Not everyone gets to turn 30.
 
Why didn’t that occur to me before?
 
I realize this as I’m making linguine with clam sauce for dinner – my mom’s specialty. As I sauté the garlic and drain the clams, I think about everything she’s taught me – don’t cook them too long, they’ll get chewy. Add extra juice so there’s enough sauce to soak up with the bread. I’m lucky my mom was there to teach me these things because she almost wasn’t. It’s so lucky for us that she gets to see me turn 30.
 
For a while, I was excited about turning 30. So why have I been counting down the days? Why have I been concerning myself with what list of challenges I should tackle in the next few weeks? Why have I been staring in the mirror sad about what I see and waxing nostalgic about my twenties?
 
Well, they were great. I moved to a new city where I made some of my very best friends. I also learned that friends aren’t always forever and neither is a broken heart. I learned how to fly a plane and butcher a hog, I learned how to be someone’s rock and when to let things roll.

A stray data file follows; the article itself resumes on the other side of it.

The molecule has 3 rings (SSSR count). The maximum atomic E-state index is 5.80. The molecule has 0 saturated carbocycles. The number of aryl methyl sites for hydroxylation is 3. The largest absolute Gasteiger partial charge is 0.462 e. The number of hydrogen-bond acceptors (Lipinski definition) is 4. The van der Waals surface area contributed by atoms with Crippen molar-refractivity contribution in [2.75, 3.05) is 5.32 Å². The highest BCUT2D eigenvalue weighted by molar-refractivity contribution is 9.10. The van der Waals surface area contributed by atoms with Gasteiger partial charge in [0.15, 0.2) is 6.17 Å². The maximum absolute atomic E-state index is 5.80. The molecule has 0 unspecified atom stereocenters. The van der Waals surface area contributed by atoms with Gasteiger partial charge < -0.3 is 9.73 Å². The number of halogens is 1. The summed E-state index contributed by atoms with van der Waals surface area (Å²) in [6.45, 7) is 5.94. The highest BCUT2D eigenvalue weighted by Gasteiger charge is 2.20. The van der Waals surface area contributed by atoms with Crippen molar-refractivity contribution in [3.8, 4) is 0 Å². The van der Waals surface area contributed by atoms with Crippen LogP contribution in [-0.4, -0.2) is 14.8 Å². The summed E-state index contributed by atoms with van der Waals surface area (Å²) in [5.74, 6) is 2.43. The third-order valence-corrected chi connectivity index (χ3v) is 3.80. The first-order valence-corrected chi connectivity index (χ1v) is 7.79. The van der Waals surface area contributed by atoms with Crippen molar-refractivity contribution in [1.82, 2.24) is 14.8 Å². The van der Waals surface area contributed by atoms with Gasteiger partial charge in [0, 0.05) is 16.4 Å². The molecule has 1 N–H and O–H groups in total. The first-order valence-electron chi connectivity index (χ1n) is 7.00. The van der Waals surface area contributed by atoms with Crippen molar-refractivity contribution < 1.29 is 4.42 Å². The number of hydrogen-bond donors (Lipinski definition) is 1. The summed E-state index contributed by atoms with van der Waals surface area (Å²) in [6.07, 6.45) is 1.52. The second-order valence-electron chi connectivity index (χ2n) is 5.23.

But those lessons were a privilege. I didn’t just survive my twenties – although considering a few questionable life choices I’m surprised that I did…same for my teens while we’re at it – but I got to live them. Really live them. Like that Souza quote: I danced and loved and sang and lived like it was nobody’s business.
 
So I’m going to snap out of it, shut the hell up and get over myself. I’m going to lose the vanity and keep the memories. I’m going to countdown the days to my birthday with excitement, the way that I have every other year of my life.
 
We are not entitled to another decade. It’s not a given right that we will live another year.
 
And next month, I get to turn 30. How lucky is that?